MHP-II cards, with a blue strip, are issued to those earning P6,001 to P12,000 monthly. The green-coded MHP-III cards are issued to those with a monthly income of P12,001 to P20,000, while the red-coded MHP-IV cards are for those earning P21,000 and above.

In case of hospitalization (in-patient care), an MHP-I beneficiary pays nothing if the total hospital bill is only P5,000 or lower. For bills of P5,001 and higher, only P200 is required as token payment. Meanwhile, the corresponding discounts on the total hospital bill granted to the other categories are as follows: MHP-II, 90 per cent; MHP-III, 85 per cent; MHP-IV, 75 per cent.

The Yellow Card program of Makati was selected as a “best practice” by the Dubai International Award for Best Practices in 2002 for its “outstanding contribution towards improving the living environment.”

That’s it! Yellow Card answers to your medical needs. More than this, yellow card is your passport to a longer life, more than any other cards can provide.

Kudos to Mayor Binay and the City of Makati. Mayor Binay really provides! Mayor Binay truly delivers! He has proven to all and sundry that the health sector is among his priorities.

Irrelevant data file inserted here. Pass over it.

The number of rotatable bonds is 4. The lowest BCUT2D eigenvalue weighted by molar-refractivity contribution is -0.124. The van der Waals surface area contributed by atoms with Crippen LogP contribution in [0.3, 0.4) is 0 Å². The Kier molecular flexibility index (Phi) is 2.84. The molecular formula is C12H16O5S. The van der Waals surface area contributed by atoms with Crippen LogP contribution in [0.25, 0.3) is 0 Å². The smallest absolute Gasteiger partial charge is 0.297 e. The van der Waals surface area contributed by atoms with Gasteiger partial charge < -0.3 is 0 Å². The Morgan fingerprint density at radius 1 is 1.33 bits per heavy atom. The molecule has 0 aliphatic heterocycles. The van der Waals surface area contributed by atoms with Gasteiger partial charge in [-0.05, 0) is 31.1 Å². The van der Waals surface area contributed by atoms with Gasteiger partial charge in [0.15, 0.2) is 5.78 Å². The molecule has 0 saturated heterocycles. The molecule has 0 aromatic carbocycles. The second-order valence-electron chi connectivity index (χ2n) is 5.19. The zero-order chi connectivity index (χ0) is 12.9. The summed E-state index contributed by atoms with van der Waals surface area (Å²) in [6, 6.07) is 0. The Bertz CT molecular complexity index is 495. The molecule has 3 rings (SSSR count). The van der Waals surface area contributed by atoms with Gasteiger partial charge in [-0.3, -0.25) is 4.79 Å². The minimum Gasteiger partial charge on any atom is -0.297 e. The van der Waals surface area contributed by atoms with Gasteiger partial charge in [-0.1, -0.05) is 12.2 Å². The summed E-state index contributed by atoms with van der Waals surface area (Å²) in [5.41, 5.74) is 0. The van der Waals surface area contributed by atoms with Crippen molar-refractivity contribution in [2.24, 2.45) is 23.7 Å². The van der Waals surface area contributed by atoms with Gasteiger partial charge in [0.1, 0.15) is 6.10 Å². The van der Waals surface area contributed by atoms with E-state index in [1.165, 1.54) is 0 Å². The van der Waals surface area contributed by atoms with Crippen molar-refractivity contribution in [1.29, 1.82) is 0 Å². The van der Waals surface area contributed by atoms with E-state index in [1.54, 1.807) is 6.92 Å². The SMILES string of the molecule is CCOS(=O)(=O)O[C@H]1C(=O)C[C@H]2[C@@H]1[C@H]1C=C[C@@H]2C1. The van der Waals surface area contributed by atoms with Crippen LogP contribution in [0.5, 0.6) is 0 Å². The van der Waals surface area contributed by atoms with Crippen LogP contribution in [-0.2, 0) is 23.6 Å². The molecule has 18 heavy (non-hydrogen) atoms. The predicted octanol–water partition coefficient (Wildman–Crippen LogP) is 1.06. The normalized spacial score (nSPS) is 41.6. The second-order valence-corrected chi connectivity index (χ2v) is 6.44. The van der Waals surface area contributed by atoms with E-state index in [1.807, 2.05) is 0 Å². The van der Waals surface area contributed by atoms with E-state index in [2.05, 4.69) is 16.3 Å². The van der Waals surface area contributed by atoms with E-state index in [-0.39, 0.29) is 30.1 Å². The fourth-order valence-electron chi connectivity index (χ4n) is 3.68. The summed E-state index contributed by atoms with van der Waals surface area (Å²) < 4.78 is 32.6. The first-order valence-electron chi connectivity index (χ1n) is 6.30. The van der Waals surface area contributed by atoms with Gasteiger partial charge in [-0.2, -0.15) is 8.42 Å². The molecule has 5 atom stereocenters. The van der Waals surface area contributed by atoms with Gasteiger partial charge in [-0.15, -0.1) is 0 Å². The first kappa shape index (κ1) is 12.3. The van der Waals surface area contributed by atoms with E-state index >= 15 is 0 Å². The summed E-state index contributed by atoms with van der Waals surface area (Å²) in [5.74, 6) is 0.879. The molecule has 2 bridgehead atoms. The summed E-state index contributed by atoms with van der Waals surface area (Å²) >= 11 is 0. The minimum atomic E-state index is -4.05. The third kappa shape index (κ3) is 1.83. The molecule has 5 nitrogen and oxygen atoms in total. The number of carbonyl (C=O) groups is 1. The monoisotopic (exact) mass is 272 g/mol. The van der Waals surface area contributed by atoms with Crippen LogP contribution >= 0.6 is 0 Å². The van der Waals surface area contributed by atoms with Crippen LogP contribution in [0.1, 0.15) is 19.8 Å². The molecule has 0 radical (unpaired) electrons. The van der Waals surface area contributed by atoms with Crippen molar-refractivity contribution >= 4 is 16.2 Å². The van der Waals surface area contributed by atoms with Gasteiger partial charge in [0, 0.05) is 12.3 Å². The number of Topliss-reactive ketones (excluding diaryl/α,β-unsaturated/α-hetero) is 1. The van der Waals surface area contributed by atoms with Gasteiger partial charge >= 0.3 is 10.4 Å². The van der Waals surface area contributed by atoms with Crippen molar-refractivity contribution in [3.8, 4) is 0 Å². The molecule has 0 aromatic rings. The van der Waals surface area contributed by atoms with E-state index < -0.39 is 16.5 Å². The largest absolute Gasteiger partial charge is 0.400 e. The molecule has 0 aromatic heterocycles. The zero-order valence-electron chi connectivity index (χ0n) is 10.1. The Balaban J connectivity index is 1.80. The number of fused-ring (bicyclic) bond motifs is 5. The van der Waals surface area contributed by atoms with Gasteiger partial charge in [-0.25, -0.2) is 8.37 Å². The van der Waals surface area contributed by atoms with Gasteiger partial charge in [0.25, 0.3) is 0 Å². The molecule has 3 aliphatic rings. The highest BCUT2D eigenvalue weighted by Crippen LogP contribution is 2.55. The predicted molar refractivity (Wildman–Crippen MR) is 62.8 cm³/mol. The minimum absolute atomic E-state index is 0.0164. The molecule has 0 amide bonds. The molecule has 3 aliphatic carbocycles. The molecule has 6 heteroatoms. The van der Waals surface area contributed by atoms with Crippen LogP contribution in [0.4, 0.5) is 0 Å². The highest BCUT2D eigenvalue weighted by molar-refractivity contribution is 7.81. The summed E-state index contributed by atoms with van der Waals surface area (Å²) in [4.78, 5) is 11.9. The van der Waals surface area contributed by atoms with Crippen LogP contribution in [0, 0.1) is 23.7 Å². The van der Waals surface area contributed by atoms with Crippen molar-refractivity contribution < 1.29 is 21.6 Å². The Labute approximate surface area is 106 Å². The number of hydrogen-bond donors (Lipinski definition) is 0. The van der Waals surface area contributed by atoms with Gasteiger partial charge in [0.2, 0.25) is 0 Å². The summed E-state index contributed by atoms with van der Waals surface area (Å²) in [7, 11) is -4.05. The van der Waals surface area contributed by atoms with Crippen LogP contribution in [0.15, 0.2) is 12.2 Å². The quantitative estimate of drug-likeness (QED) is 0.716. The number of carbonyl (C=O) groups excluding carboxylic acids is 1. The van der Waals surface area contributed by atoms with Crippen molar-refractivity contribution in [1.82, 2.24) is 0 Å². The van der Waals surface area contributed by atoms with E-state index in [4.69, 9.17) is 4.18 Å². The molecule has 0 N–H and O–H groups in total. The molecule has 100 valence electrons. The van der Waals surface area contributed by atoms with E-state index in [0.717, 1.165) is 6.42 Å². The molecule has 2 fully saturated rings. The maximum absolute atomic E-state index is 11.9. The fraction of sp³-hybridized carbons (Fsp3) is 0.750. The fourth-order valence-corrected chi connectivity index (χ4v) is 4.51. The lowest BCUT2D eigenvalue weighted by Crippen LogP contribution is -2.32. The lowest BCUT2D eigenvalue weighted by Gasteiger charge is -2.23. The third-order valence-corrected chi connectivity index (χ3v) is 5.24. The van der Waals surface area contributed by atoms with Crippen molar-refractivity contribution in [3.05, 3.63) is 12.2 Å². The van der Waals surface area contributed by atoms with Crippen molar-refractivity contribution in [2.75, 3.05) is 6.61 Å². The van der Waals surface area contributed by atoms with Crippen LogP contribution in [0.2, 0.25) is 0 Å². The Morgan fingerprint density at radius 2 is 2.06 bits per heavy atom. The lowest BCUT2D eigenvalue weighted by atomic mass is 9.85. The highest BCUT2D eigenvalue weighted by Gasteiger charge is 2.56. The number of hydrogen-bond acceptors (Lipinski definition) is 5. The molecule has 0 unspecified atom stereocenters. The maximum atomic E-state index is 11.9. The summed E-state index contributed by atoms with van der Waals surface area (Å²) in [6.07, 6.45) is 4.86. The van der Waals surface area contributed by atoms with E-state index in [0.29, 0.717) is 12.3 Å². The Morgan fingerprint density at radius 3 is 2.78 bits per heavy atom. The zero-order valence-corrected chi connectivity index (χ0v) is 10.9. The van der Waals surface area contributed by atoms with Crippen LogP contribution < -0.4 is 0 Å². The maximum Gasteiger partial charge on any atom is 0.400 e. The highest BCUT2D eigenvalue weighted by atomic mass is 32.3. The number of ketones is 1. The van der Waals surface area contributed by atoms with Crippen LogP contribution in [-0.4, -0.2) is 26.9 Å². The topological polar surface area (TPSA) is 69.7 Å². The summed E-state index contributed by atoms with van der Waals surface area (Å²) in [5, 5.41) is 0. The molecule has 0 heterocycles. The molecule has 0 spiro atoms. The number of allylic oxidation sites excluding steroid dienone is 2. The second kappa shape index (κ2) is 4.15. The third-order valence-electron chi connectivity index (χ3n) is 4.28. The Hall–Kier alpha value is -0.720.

Philippines being a Mother and Baby Friendly Country; Let’s start in Makati!

Posted in Health with tags , , , , , , , , , on July 19, 2009 by markesparza

Philippines being a Mother and Baby-Friendly Country? Why not?

To achieve this goal, we need to focus on the mothers, of course, through mother and baby-friendly advocacies and programs. Makati had already made the bold move to make this goal a reality. Under the leadership of Mayor Binay, of course.

In 2005, Makati became the country’s pioneer in promoting community-based breastfeeding advocacy when it launched the pilot program in Barangay Pembo, in collaboration with the Center for Health Development for Metro Manila (CHD-MM), the World Health Organization (WHO), the United Nations Children’s Fund (UNICEF), and other agencies. The program formed part of national initiatives to promote the Philippines as a “Mother and Baby-Friendly Country” through the adoption of the National Framework for Infant and Young Child Feeding (IYCF).

The program was established to:

  1. Encourage more members to breastfeed their infants by increasing their awareness on the importance of breastfeeding and its advantages/ benefits to both the mother and the child;